This book can be described as a portal fantasy – where Doors open into other worlds and the story follows the characters who travel through them. Yet it is also more than this and is not a simple adventure through one such Door. The novel is written as a book within a book, with January reading sections of the strange book from the blurb as she explores her own glimpses of these worlds. It becomes more complicated than that, but I don’t want to spoil how this book evolves as you learn what is going on.

The characters were believable and January has to struggle through situations made worse by her race and gender. Every time she is told to “know her place” I wanted to slap someone. But she has friends who stand by her side through everything, and her dog, Bad, who never willingly leaves her side.

The Ten Thousand Doors of January was nominated for both the Nebula (2019) and Hugo (2020) Awards, as well as the World Fantasy Award and Locus Award for Best First Novel. I’m sure this book will end up as one of my favorites for 2021.

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Book Review – Black Leopard, Red Wolf

I listened to Black Leopard, Red Wolf by Marlon James as an audiobook (narrated by Dion Graham), and while this book is technically listed as book 1 in a series, it can be read as a single contained story.

Here is the blurb:

Tracker is known far and wide for his skills as a hunter: “He has a nose,” people say. Engaged to track down a mysterious boy who disappeared three years earlier, Tracker breaks his own rule of always working alone when he finds himself part of a group that comes together to search for the boy. The band is a hodgepodge, full of unusual characters with secrets of their own, including a shape-shifting man-animal known as Leopard.

As Tracker follows the boy’s scent–from one ancient city to another; into dense forests and across deep rivers–he and the band are set upon by creatures intent on destroying them. As he struggles to survive, Tracker starts to wonder: Who, really, is this boy? Why has he been missing for so long? Why do so many people want to keep Tracker from finding him? And perhaps the most important questions of all: Who is telling the truth, and who is lying?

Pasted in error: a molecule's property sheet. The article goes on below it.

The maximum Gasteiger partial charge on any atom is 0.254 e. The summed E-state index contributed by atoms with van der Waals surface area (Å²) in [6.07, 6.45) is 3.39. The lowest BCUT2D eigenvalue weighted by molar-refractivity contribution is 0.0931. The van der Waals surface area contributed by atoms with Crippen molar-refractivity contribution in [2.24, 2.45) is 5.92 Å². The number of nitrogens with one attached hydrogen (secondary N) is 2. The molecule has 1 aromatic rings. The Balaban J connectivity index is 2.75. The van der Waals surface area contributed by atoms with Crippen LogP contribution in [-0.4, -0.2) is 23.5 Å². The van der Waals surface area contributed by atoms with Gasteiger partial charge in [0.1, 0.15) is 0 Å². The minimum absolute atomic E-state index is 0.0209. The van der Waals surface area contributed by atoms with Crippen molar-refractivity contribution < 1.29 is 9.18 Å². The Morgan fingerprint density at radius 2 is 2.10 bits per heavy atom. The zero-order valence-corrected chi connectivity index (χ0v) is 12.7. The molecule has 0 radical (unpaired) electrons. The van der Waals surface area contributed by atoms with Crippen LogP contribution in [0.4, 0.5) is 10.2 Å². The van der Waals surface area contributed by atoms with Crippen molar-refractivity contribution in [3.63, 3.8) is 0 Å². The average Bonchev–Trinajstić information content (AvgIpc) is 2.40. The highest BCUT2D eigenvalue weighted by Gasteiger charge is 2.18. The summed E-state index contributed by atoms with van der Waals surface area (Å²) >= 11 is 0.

I’m torn with my reaction to this book. It was certainly a unique read, but it is very much not going to be for everyone. From the beginning, this book depicts specific violence, including torture, rape, dismemberment of children, slavery, and cannibalism. The themes in this story are dark, and the author doesn’t shy away from any of it.

That being said, the fight scenes are very well-written and I could follow every bit of the brutal action. The fights are also pretty realistic in that they end quickly, the wounds are gory, and the narrator in this audiobook edition is brilliant in terms of his inflection and pacing (actually for more than just the fights).

The story is also full of sexual innuendo and acts, and it covers a full range of sexual preferences. This aspect felt a little unnecessary in a few places, but for the most part fit in with the overall tone of the story.

The timeline in this book is convoluted and Tracker’s story is told as he relates it to an interrogator after all the events. Within this story, parts are told out of order, and I felt like this device wasn’t necessary. It made a complicated plot with an extensive cast harder to follow than it needed to be.

Otherwise, I did actually like this book. Once I had the characters straight in my head I had to read on to discover what was truly going on. Tracker is not privy to the truth behind his search and has to decide who to trust and why everyone wants to find a mysterious boy. There is no clear good and evil here and everyone is acting for their own personal reasons.